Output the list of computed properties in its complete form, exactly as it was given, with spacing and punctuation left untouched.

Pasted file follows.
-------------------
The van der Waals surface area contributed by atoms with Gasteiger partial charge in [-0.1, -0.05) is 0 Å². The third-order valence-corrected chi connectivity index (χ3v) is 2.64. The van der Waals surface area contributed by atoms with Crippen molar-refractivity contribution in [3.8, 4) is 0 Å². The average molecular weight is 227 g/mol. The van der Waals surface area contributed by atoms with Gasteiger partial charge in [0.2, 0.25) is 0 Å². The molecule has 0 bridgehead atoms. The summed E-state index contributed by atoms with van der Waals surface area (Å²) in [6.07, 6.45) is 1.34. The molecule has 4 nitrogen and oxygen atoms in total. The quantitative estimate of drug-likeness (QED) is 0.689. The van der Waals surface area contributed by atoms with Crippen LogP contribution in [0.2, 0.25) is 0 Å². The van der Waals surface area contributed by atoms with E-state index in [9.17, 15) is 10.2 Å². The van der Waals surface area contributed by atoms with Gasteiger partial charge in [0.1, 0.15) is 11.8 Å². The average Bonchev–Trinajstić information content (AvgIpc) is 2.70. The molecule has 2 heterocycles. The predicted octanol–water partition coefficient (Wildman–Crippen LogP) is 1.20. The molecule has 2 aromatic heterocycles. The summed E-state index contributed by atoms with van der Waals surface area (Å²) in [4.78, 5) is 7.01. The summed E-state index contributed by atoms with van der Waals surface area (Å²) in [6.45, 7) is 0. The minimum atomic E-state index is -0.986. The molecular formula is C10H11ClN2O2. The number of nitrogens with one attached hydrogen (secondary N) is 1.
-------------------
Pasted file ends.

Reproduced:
The van der Waals surface area contributed by atoms with Gasteiger partial charge in [-0.1, -0.05) is 0 Å². The third-order valence-corrected chi connectivity index (χ3v) is 2.64. The van der Waals surface area contributed by atoms with Crippen molar-refractivity contribution in [3.8, 4) is 0 Å². The average molecular weight is 227 g/mol. The van der Waals surface area contributed by atoms with Gasteiger partial charge in [0.2, 0.25) is 0 Å². The molecule has 0 bridgehead atoms. The summed E-state index contributed by atoms with van der Waals surface area (Å²) in [6.07, 6.45) is 1.34. The molecule has 4 nitrogen and oxygen atoms in total. The quantitative estimate of drug-likeness (QED) is 0.689. The van der Waals surface area contributed by atoms with Crippen LogP contribution in [0.2, 0.25) is 0 Å². The van der Waals surface area contributed by atoms with E-state index in [9.17, 15) is 10.2 Å². The van der Waals surface area contributed by atoms with Gasteiger partial charge in [0.1, 0.15) is 11.8 Å². The average Bonchev–Trinajstić information content (AvgIpc) is 2.70. The molecule has 2 heterocycles. The predicted octanol–water partition coefficient (Wildman–Crippen LogP) is 1.20. The molecule has 2 aromatic heterocycles. The summed E-state index contributed by atoms with van der Waals surface area (Å²) in [4.78, 5) is 7.01. The summed E-state index contributed by atoms with van der Waals surface area (Å²) in [6.45, 7) is 0. The minimum atomic E-state index is -0.986. The molecular formula is C10H11ClN2O2. The number of nitrogens with one attached hydrogen (secondary N) is 1.